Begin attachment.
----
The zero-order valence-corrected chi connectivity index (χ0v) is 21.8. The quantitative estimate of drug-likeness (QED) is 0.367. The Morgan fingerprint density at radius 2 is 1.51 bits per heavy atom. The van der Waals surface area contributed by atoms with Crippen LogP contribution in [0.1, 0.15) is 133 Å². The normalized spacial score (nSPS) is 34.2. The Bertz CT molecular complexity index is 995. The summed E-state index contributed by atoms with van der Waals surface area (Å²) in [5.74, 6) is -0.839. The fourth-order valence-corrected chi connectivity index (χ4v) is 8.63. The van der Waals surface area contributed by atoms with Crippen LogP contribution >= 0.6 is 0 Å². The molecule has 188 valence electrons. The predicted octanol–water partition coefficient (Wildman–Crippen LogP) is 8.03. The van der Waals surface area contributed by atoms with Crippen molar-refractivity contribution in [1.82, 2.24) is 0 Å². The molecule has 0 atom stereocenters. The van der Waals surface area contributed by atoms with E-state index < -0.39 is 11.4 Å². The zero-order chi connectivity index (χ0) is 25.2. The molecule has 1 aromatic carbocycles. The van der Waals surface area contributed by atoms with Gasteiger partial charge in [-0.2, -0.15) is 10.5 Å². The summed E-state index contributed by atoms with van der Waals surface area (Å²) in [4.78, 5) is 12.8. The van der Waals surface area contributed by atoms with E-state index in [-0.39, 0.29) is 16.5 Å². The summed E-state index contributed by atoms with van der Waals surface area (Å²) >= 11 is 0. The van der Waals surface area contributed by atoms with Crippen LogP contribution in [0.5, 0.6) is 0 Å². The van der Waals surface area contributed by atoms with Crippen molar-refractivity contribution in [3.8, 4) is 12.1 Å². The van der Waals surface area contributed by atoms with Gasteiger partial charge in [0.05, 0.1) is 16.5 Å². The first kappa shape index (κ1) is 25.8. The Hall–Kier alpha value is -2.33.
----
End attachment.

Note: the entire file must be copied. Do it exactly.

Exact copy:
The zero-order valence-corrected chi connectivity index (χ0v) is 21.8. The quantitative estimate of drug-likeness (QED) is 0.367. The Morgan fingerprint density at radius 2 is 1.51 bits per heavy atom. The van der Waals surface area contributed by atoms with Crippen LogP contribution in [0.1, 0.15) is 133 Å². The normalized spacial score (nSPS) is 34.2. The Bertz CT molecular complexity index is 995. The summed E-state index contributed by atoms with van der Waals surface area (Å²) in [5.74, 6) is -0.839. The fourth-order valence-corrected chi connectivity index (χ4v) is 8.63. The van der Waals surface area contributed by atoms with Crippen LogP contribution >= 0.6 is 0 Å². The molecule has 188 valence electrons. The predicted octanol–water partition coefficient (Wildman–Crippen LogP) is 8.03. The van der Waals surface area contributed by atoms with Crippen molar-refractivity contribution in [1.82, 2.24) is 0 Å². The molecule has 0 atom stereocenters. The van der Waals surface area contributed by atoms with E-state index < -0.39 is 11.4 Å². The zero-order chi connectivity index (χ0) is 25.2. The molecule has 1 aromatic carbocycles. The van der Waals surface area contributed by atoms with Gasteiger partial charge in [-0.2, -0.15) is 10.5 Å². The summed E-state index contributed by atoms with van der Waals surface area (Å²) in [4.78, 5) is 12.8. The van der Waals surface area contributed by atoms with E-state index in [-0.39, 0.29) is 16.5 Å². The summed E-state index contributed by atoms with van der Waals surface area (Å²) >= 11 is 0. The van der Waals surface area contributed by atoms with Crippen LogP contribution in [0.5, 0.6) is 0 Å². The van der Waals surface area contributed by atoms with Crippen molar-refractivity contribution in [3.8, 4) is 12.1 Å². The van der Waals surface area contributed by atoms with Gasteiger partial charge in [0.05, 0.1) is 16.5 Å². The first kappa shape index (κ1) is 25.8. The Hall–Kier alpha value is -2.33.